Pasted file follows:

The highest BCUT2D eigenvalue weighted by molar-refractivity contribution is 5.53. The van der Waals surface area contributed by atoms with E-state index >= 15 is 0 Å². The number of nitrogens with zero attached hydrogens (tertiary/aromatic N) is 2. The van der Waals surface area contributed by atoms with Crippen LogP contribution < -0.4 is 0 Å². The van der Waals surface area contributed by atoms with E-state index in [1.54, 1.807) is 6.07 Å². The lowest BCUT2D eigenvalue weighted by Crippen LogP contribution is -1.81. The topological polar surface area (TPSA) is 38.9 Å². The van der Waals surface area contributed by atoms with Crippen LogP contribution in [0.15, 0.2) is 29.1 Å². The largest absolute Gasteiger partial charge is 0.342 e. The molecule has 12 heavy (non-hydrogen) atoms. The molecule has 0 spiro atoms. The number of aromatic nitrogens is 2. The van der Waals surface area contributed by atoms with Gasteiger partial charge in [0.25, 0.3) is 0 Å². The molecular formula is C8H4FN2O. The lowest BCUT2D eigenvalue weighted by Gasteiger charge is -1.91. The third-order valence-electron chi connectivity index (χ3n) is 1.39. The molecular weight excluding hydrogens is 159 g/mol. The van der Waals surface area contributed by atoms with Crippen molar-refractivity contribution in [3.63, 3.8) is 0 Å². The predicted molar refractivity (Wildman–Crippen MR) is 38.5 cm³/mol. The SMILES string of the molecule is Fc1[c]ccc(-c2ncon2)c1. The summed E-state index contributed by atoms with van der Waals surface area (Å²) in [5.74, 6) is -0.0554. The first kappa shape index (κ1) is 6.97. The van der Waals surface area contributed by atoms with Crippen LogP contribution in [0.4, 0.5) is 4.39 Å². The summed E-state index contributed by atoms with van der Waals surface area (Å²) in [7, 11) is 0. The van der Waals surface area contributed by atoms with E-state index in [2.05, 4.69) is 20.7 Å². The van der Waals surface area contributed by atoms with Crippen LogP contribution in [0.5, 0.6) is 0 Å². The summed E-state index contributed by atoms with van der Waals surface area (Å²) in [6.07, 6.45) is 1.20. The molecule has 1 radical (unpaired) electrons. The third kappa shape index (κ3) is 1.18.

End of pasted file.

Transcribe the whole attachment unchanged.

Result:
The highest BCUT2D eigenvalue weighted by molar-refractivity contribution is 5.53. The van der Waals surface area contributed by atoms with E-state index >= 15 is 0 Å². The number of nitrogens with zero attached hydrogens (tertiary/aromatic N) is 2. The van der Waals surface area contributed by atoms with Crippen LogP contribution < -0.4 is 0 Å². The van der Waals surface area contributed by atoms with E-state index in [1.54, 1.807) is 6.07 Å². The lowest BCUT2D eigenvalue weighted by Crippen LogP contribution is -1.81. The topological polar surface area (TPSA) is 38.9 Å². The van der Waals surface area contributed by atoms with Crippen LogP contribution in [0.15, 0.2) is 29.1 Å². The largest absolute Gasteiger partial charge is 0.342 e. The molecule has 12 heavy (non-hydrogen) atoms. The molecule has 0 spiro atoms. The number of aromatic nitrogens is 2. The van der Waals surface area contributed by atoms with Gasteiger partial charge in [0.25, 0.3) is 0 Å². The molecular formula is C8H4FN2O. The lowest BCUT2D eigenvalue weighted by Gasteiger charge is -1.91. The third-order valence-electron chi connectivity index (χ3n) is 1.39. The molecular weight excluding hydrogens is 159 g/mol. The van der Waals surface area contributed by atoms with Crippen molar-refractivity contribution in [3.63, 3.8) is 0 Å². The predicted molar refractivity (Wildman–Crippen MR) is 38.5 cm³/mol. The SMILES string of the molecule is Fc1[c]ccc(-c2ncon2)c1. The summed E-state index contributed by atoms with van der Waals surface area (Å²) in [5.74, 6) is -0.0554. The first kappa shape index (κ1) is 6.97. The van der Waals surface area contributed by atoms with Crippen LogP contribution in [0.4, 0.5) is 4.39 Å². The summed E-state index contributed by atoms with van der Waals surface area (Å²) in [7, 11) is 0. The van der Waals surface area contributed by atoms with E-state index in [2.05, 4.69) is 20.7 Å². The van der Waals surface area contributed by atoms with Crippen LogP contribution in [0.5, 0.6) is 0 Å². The summed E-state index contributed by atoms with van der Waals surface area (Å²) in [6.07, 6.45) is 1.20. The molecule has 1 radical (unpaired) electrons. The third kappa shape index (κ3) is 1.18.